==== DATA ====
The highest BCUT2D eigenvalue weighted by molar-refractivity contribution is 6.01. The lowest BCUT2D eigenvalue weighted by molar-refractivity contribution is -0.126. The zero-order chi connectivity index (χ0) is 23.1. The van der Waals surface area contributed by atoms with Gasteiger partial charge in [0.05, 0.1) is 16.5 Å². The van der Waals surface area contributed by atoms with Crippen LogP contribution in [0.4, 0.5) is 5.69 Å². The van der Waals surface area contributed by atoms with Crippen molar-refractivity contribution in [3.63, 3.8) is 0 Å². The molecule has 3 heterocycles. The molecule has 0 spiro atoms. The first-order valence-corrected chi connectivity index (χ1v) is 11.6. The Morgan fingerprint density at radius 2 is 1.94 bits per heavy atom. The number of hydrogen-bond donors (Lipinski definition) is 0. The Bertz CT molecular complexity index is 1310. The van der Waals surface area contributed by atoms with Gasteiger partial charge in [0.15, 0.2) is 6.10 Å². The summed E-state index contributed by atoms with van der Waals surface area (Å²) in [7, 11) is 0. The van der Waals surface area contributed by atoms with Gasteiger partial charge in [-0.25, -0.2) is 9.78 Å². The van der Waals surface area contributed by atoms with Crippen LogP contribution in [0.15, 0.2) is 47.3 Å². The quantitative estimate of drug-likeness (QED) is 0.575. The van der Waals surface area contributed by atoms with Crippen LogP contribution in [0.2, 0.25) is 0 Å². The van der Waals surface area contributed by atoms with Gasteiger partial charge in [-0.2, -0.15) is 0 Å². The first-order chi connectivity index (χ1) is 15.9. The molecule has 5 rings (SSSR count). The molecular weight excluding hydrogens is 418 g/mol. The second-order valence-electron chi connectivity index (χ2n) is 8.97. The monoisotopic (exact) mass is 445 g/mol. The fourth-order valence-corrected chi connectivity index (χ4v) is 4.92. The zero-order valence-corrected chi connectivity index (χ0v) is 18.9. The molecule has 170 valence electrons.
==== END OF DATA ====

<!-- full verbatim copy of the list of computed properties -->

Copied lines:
The highest BCUT2D eigenvalue weighted by molar-refractivity contribution is 6.01. The lowest BCUT2D eigenvalue weighted by molar-refractivity contribution is -0.126. The zero-order chi connectivity index (χ0) is 23.1. The van der Waals surface area contributed by atoms with Gasteiger partial charge in [0.05, 0.1) is 16.5 Å². The van der Waals surface area contributed by atoms with Crippen LogP contribution in [0.4, 0.5) is 5.69 Å². The van der Waals surface area contributed by atoms with Crippen molar-refractivity contribution in [3.63, 3.8) is 0 Å². The molecule has 3 heterocycles. The molecule has 0 spiro atoms. The first-order valence-corrected chi connectivity index (χ1v) is 11.6. The Morgan fingerprint density at radius 2 is 1.94 bits per heavy atom. The number of hydrogen-bond donors (Lipinski definition) is 0. The Bertz CT molecular complexity index is 1310. The van der Waals surface area contributed by atoms with Gasteiger partial charge in [0.15, 0.2) is 6.10 Å². The summed E-state index contributed by atoms with van der Waals surface area (Å²) in [7, 11) is 0. The van der Waals surface area contributed by atoms with Gasteiger partial charge in [-0.25, -0.2) is 9.78 Å². The van der Waals surface area contributed by atoms with Crippen LogP contribution in [0.15, 0.2) is 47.3 Å². The quantitative estimate of drug-likeness (QED) is 0.575. The van der Waals surface area contributed by atoms with Crippen LogP contribution in [0.2, 0.25) is 0 Å². The van der Waals surface area contributed by atoms with Gasteiger partial charge in [-0.2, -0.15) is 0 Å². The first-order chi connectivity index (χ1) is 15.9. The molecule has 5 rings (SSSR count). The molecular weight excluding hydrogens is 418 g/mol. The second-order valence-electron chi connectivity index (χ2n) is 8.97. The monoisotopic (exact) mass is 445 g/mol. The fourth-order valence-corrected chi connectivity index (χ4v) is 4.92. The zero-order valence-corrected chi connectivity index (χ0v) is 18.9. The molecule has 170 valence electrons.